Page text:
The Italian Negotiation Competition (“INC”) is a competition in which students (two per team) compete on a practical case to reach an agreement before a judging panel made up of university professors and professionals of commercial and corporate law from all over the world. Each team negotiates on behalf of a party/client in either a fictional transaction or the resolution of a fictional dispute with the opposing team.

AUR's professor, Roberto Pirozzi (Business program) is the organizer and founder of the Italian Negotiation Competition (and the driving force behind bringing the competition on campus this year). The competition will be hosted at AUR on May 27th and 28th, 2022, and the winning team from this competition will go on to represent Italy in the International Negotiation Competition.

How it works

The organizing committee will provide a different case for each round of the competition, which will be held entirely in English. Each case will consist of both general information provided to all participants and confidential information known only to the participants representing a particular side.

The simulations will be sent to the participants, coaches, and judges two weeks before the competition. Each team (and their coaches) will receive its respective general and confidential information for each of the negotiation rounds, while the judges will have access to the simulation material provided to all participants.

The facts are subject to reasonable interpretation by the parties, and the teams are allowed to enter facts that are not materially self-serving. A material self-serving fact is one that significantly alters the relative bargaining power of the parties. Whether a team’s interpretation of the facts is reasonable, or whether a team has invented or inferred material self-serving facts is a matter to be determined by the judges.

During the pre-negotiation session, the negotiation session, or the reflection period, no prepared or outside materials may be presented to the other team(s) or the judges. This is because the competition is designed to focus on negotiation skills as demonstrated on the day of the simulations. The teams may use previously prepared notes in any format during the entire simulation; they may also use calculators on time-keeping devices. Email, instant messaging and other means of communication are prohibited at all times during a round.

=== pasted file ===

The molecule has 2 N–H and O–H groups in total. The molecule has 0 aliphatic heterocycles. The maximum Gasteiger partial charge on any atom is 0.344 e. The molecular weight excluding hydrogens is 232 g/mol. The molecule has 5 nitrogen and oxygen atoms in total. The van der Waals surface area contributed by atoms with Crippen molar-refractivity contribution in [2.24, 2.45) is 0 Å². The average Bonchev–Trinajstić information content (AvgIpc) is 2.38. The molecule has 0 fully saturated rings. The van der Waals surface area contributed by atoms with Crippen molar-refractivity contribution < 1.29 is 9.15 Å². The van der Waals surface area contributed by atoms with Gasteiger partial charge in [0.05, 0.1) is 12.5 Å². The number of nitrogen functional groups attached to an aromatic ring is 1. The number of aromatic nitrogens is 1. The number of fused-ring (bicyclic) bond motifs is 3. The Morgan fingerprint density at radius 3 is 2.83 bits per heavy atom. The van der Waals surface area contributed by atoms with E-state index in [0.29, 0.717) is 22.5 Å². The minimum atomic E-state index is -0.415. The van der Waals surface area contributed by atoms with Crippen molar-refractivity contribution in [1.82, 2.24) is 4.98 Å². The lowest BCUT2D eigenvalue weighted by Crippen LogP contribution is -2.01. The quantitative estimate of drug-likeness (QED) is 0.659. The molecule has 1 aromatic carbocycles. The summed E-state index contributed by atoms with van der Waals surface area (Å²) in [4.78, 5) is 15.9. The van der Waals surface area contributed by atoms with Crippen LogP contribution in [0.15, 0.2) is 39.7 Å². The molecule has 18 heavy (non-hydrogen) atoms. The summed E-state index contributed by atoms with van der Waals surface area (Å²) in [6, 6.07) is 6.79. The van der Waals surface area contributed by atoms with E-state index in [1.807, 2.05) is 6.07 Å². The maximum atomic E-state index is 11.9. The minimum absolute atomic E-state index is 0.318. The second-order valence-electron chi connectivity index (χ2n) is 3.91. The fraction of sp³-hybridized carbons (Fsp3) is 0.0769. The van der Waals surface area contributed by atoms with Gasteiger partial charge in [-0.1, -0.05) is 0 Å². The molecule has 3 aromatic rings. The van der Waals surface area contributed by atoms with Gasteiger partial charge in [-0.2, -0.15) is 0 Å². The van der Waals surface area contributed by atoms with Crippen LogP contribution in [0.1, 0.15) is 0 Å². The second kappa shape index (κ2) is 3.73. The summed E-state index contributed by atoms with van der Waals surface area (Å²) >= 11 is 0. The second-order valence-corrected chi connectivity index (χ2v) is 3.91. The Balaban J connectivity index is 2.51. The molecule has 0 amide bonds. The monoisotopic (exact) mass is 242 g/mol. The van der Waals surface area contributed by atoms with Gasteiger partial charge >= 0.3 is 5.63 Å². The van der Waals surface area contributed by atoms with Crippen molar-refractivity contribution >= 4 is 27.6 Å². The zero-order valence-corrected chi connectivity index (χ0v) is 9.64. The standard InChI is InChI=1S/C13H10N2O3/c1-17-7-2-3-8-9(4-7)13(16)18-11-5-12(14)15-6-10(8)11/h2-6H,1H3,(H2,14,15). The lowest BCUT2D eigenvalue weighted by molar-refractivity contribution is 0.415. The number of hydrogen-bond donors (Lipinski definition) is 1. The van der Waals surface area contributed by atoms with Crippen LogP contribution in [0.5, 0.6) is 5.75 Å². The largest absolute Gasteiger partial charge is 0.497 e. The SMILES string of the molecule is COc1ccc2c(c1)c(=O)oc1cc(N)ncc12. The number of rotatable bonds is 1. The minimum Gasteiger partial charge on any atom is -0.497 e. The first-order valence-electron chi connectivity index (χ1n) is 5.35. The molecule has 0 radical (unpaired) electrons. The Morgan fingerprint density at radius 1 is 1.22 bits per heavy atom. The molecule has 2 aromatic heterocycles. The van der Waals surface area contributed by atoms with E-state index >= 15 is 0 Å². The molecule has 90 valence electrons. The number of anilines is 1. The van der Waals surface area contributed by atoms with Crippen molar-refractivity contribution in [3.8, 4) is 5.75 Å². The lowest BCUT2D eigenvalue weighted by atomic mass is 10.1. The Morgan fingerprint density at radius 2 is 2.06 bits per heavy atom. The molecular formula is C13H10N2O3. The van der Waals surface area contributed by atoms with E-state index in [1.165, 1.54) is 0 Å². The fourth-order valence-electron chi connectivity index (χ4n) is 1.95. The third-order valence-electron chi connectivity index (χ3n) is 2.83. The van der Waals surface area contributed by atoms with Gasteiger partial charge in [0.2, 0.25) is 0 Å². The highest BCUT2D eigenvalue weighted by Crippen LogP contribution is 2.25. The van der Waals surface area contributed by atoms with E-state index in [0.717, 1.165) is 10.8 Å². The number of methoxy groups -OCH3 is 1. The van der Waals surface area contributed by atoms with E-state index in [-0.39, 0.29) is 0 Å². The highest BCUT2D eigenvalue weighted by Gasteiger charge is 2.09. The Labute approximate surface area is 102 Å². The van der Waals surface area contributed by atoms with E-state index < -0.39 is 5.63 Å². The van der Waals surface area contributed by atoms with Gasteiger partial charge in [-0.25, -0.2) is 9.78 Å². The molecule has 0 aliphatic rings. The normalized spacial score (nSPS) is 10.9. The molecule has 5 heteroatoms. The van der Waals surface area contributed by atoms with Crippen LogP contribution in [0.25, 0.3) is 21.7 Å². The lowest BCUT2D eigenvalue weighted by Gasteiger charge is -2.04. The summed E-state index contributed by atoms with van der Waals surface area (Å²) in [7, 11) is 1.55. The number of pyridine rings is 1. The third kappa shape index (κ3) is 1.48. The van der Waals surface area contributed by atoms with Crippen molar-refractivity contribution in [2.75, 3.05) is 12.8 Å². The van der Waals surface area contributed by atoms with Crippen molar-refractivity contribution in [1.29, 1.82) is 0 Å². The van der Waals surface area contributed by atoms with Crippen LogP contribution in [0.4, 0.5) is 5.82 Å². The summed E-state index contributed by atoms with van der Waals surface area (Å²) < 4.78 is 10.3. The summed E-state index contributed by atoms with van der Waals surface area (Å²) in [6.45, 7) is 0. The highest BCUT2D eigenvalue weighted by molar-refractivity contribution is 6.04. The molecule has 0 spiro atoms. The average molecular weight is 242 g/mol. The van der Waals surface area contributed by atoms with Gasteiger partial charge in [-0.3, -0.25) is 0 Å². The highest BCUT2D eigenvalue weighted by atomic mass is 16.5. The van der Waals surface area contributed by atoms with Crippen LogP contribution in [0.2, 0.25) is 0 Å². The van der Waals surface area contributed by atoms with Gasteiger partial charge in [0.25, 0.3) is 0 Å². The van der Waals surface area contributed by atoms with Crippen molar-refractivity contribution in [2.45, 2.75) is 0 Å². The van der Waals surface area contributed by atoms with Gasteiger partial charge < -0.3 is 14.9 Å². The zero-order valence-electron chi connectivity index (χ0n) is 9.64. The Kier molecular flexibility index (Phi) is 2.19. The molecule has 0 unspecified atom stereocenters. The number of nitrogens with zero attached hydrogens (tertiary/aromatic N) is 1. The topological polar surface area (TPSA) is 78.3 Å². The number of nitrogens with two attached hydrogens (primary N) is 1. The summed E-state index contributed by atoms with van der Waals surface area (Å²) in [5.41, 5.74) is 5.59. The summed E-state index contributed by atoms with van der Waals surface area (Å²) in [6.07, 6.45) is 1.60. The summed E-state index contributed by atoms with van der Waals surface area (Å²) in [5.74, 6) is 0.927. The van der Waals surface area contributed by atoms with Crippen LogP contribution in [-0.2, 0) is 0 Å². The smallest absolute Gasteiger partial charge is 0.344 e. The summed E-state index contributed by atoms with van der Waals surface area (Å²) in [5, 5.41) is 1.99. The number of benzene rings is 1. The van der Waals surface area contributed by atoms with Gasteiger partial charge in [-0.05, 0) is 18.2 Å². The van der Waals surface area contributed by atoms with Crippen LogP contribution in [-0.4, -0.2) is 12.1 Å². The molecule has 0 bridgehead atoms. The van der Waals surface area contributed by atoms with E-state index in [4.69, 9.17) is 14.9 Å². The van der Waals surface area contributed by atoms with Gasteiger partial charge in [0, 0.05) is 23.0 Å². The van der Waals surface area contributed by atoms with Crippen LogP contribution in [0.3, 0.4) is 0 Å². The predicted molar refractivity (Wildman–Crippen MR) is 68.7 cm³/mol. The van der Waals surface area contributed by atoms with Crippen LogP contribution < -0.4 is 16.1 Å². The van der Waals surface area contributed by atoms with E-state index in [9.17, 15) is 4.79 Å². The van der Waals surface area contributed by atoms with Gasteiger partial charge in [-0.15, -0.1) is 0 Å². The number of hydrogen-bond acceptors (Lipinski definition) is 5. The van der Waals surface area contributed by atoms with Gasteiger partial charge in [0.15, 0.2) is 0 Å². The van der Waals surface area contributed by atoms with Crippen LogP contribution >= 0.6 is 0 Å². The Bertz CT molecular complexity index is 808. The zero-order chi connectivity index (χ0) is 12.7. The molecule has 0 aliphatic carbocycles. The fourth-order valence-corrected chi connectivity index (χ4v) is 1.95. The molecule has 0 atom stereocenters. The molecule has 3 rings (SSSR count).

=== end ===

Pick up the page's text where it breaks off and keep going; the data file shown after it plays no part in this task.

The competition consists of two rounds per team, which are structured as follows:

  1. 10-minute pre-negotiation session (5 minutes per team);
  2. 45-minute negotiation session;
  3. 10-minute period for teams to prepare their reflection;
  4. 10-minute reflection session (5 minutes per team);
  5. 10-minute comment period in which the judges give the teams their feedback.

The judges will evaluate the performance of the participants according to the standards and criteria provided, and according to their own evaluation. Each judge will assign each team a score in accordance with the scoring sheet. The team with the highest average total score after two rounds wins the competition.

This year, AUR will be fielding three teams. Other universities sending teams include Bocconi, LUISS, and the Politecnic of Milan.

On Friday the 27th of May, there will be a series of Masterclass presentations as detailed below.

Negotiation Panel

Giorgio Marrapodi – “International negotiation from a bilateral and multilateral perspective”
Italian Ambassador to Turkey

Roar Thun Waegger – “Hardcore soft skills - 6 fundamental human skills to develop to become a more skillful negotiator”
Facilitator, advisor, and mediator – Waegger Negotiation Institute

Nancy Shultz – “Self-reflection in negotiation”
Professor, Director, Competitions and Alternative Dispute Resolution Program – Chapman University

Alessandro Pellegrini – “Negotiation approach in the pharmaceutical sector”
Corporate BD&L Director – Menarini Industrie Farmaceutiche Riunite

Valerio Bruno – “A true story of a successful way of negotiating”
Director of Legal Services, Global Accounts – Accenture

Mediation Panel

Mikkel Gudsoe – “Tools of transformative mediation”
Associate Professor of Negotiation – Aarhaus University

Nicola Giudice – “Mediation in Italy: Features of the Milan Chamber of Arbitration”
Director of the conciliation department – Milan Chamber of Arbitration

Rachele Gabellini – “Necessary negotiation skills for mediators”
Professional negotiator, mediator and lecturer – LUISS and ADR Center

Arbitration Panel

Arzu Ongur – “Principles of International Commercial Arbitration: ISTAC”
Managing Partner – Ongur&Partners International Law Office

Michael Granne – “Negotiating with an arbitrator: using negotiation techniques in arbitration”
Partner – Provenzano, Granne & Bader LLP

Filippo Palmieri – “A case study concerning International Commercial Arbitration: ICC”
Partner – Curtis Mallet-Prevost, Colt & Mosle LLP